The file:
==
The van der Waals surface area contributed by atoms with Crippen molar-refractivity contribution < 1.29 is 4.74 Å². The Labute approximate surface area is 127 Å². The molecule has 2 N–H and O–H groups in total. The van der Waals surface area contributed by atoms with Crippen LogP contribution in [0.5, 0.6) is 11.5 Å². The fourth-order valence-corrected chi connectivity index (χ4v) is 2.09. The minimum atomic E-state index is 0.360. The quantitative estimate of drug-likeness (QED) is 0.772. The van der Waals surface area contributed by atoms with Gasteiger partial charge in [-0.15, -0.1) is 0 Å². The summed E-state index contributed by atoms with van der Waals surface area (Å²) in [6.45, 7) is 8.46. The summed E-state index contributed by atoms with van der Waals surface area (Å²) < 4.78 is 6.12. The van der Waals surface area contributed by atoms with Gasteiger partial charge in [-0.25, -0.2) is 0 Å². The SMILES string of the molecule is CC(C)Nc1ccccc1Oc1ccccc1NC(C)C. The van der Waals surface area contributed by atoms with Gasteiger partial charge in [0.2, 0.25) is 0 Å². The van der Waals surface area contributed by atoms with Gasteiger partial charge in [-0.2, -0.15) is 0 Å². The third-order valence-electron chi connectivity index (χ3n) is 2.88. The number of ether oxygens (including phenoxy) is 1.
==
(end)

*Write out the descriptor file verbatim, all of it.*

The van der Waals surface area contributed by atoms with Crippen molar-refractivity contribution < 1.29 is 4.74 Å². The Labute approximate surface area is 127 Å². The molecule has 2 N–H and O–H groups in total. The van der Waals surface area contributed by atoms with Crippen LogP contribution in [0.5, 0.6) is 11.5 Å². The fourth-order valence-corrected chi connectivity index (χ4v) is 2.09. The minimum atomic E-state index is 0.360. The quantitative estimate of drug-likeness (QED) is 0.772. The van der Waals surface area contributed by atoms with Gasteiger partial charge in [-0.15, -0.1) is 0 Å². The summed E-state index contributed by atoms with van der Waals surface area (Å²) in [6.45, 7) is 8.46. The summed E-state index contributed by atoms with van der Waals surface area (Å²) < 4.78 is 6.12. The van der Waals surface area contributed by atoms with Gasteiger partial charge in [-0.25, -0.2) is 0 Å². The SMILES string of the molecule is CC(C)Nc1ccccc1Oc1ccccc1NC(C)C. The van der Waals surface area contributed by atoms with Gasteiger partial charge in [0.2, 0.25) is 0 Å². The van der Waals surface area contributed by atoms with Gasteiger partial charge in [-0.2, -0.15) is 0 Å². The third-order valence-electron chi connectivity index (χ3n) is 2.88. The number of ether oxygens (including phenoxy) is 1.